In other news about Israel, on this website, you can read this quote:

Israel is a state armed with nuclear weapons and in the grip of a siege mentality due to the collective trauma of the Jewish people that has never been healed. What makes this siege mentality dangerous and pathological is that it prevents Israel from recognizing how its own actions have contributed to the despair, rage, and continuing resistance of the Palestinian people and to its own growing Isolation in the world. There is a sickness rampant in Israeli society whereby most Israelis see themselves as the ultimate victim, an innocent victim in a world that hates them and wants to annihilate them. This then leads to a sense of pathological entitlement whereby because they believe they have been perpetually wronged and abused, they may act with impunity to do whatever they want to secure their own safety, regardless of how it harms or wrongs others.

April 9, 2014

If everyone who claims to be a survivor actually is one . . . who did Hitler kill?”

Filed under: Germany, Holocaust — Tags: , , , — furtherglory @ 10:54 am

The title of my blog post today is a quote from Norman Finkelstein’s book entitled The Holocaust Industry, published in the year 2000.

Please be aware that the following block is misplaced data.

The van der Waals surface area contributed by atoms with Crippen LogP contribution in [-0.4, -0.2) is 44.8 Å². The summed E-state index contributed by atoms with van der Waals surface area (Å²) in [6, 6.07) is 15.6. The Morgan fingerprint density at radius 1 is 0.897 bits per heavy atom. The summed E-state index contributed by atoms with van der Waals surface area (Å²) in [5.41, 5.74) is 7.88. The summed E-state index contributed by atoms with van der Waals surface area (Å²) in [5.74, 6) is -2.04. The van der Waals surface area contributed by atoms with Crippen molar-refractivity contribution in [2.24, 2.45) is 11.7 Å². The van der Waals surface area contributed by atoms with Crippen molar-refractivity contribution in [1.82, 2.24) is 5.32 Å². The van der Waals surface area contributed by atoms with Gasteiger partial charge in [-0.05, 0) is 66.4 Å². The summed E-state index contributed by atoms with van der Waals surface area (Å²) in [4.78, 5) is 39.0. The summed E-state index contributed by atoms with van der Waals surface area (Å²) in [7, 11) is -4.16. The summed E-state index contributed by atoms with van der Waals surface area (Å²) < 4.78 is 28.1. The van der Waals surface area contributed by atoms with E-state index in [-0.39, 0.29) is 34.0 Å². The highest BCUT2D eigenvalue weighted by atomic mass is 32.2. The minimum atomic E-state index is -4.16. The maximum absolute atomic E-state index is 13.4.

Here is the exact quote from page 81 of The Holocaust Industry:  “If everyone who claims to be a [Holocaust] survivor actually is one, my mother used to exclaim, “who[m] did Hitler kill?”

I thought about this when I read a recent news article at

The article is about a woman who escaped Nazi Germany in 1939 on a Kindertransport to the UK.  After World War II, she moved to the USA where she is now out on the lecture circuit, telling her sad story to college students. There is not a day that goes by, in the USA, that a “Holocaust survivor” is not out telling his or her story about surviving the Holocaust.

In his book, Finkelstein cites a book, written by Henry Friedlander, entitled Darkness and Dawn in 1945: The Nazis, the Allies, and the Suvivors. According to Friedlander, as quoted by Finkelstein, “The figure for Holocaust survivors at war’s end is generally put at some 100,000.”